Oregon State University’s Northwest National Marine Renewable Energy Center today was awarded up to $40 million from the U.S. Department of Energy, to create the world’s premier wave energy test facility in Newport.
NEWPORT, Ore. - Oregon State University's Northwest National Marine Renewable Energy Center today was awarded up to $40 million from the U.S. Department of Energy, to create the world's premier wave energy test facility in Newport.
"We anticipate this will be the world's most advanced wave energy test facility," said Belinda Batten, the director of NNMREC and a professor in the OSU College of Engineering.
"This is a tribute to the support we received from the state of Oregon, and the efforts of many other people who have worked for the past four years - in some cases since the mid-2000s - to see this facility become a reality. It will play an integral role in moving forward on the testing and refinement of wave energy technologies."
Those technologies, Batten said, are complex and expensive.
"These devices have to perform in hostile ocean conditions; stand up to a 100-year storm; be energy efficient, durable, environmentally benign - and perhaps most important, cost-competitive with other energy sources," Batten said. "This facility will help answer all of those questions, and is literally the last step before commercialization."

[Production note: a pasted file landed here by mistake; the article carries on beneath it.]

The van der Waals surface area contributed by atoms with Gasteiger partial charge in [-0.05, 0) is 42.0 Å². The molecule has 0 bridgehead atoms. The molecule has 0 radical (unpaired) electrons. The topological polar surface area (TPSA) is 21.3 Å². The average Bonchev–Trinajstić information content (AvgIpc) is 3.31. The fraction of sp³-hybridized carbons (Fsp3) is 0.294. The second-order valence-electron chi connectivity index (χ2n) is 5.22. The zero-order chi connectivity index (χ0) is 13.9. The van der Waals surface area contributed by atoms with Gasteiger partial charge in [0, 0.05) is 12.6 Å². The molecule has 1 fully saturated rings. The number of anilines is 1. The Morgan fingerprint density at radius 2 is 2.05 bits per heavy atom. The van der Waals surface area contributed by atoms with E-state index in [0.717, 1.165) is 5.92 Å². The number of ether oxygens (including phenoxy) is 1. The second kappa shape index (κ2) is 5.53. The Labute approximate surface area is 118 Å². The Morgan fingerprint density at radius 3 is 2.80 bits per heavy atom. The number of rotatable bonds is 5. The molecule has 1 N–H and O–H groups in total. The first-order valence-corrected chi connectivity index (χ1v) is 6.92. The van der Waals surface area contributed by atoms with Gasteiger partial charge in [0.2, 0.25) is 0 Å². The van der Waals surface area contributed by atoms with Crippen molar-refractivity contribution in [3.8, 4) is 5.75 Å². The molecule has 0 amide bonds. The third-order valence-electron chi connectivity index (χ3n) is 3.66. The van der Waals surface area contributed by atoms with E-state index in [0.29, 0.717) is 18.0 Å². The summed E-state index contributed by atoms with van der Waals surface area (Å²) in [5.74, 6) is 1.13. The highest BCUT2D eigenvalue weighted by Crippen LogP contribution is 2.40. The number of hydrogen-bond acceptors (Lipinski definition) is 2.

The DOE award is subject to appropriations, federal officials said today, and will be used to design, permit, and construct an open-water, grid-connected national wave energy testing facility. It will include four grid-connected test berths.
"OSU researchers are already international leaders on several new sources of energy that will be dependable, cost-competitive and efficient," said OSU President Edward J. Ray.
"This is another enormous step for alternative energy, especially for an energy resource that Oregon is so well-suited to pursue. In coming years this new facility, aided by the assistance of OSU experts, will provide great learning opportunities for our students and have repercussions for wave energy development around the world."
In making the award, the agency noted that more than 50 percent of the U.S. population lives within 50 miles of coastlines, offering America the potential to develop a domestic wave energy industry that could help provide reliable power to coastal regions.
Investments in marine and hydrokinetic energy technology will encourage domestic manufacturing, create jobs, and advance this technology to help achieve the nation's energy goals, DOE officials said in their announcement of this award. Studies have estimated that even if only a small portion of the energy available from waves is recovered, millions of homes could be powered.
The new facility and award also received support from a range of academic and political leaders:
Oregon U.S. Sen. Ron Wyden: "This is great news for OSU and its partners and will launch a new level of local job creation and clean energy innovation. Oregon will use this opportunity to build on its solid position nationally and internationally as a leader in renewable wave energy."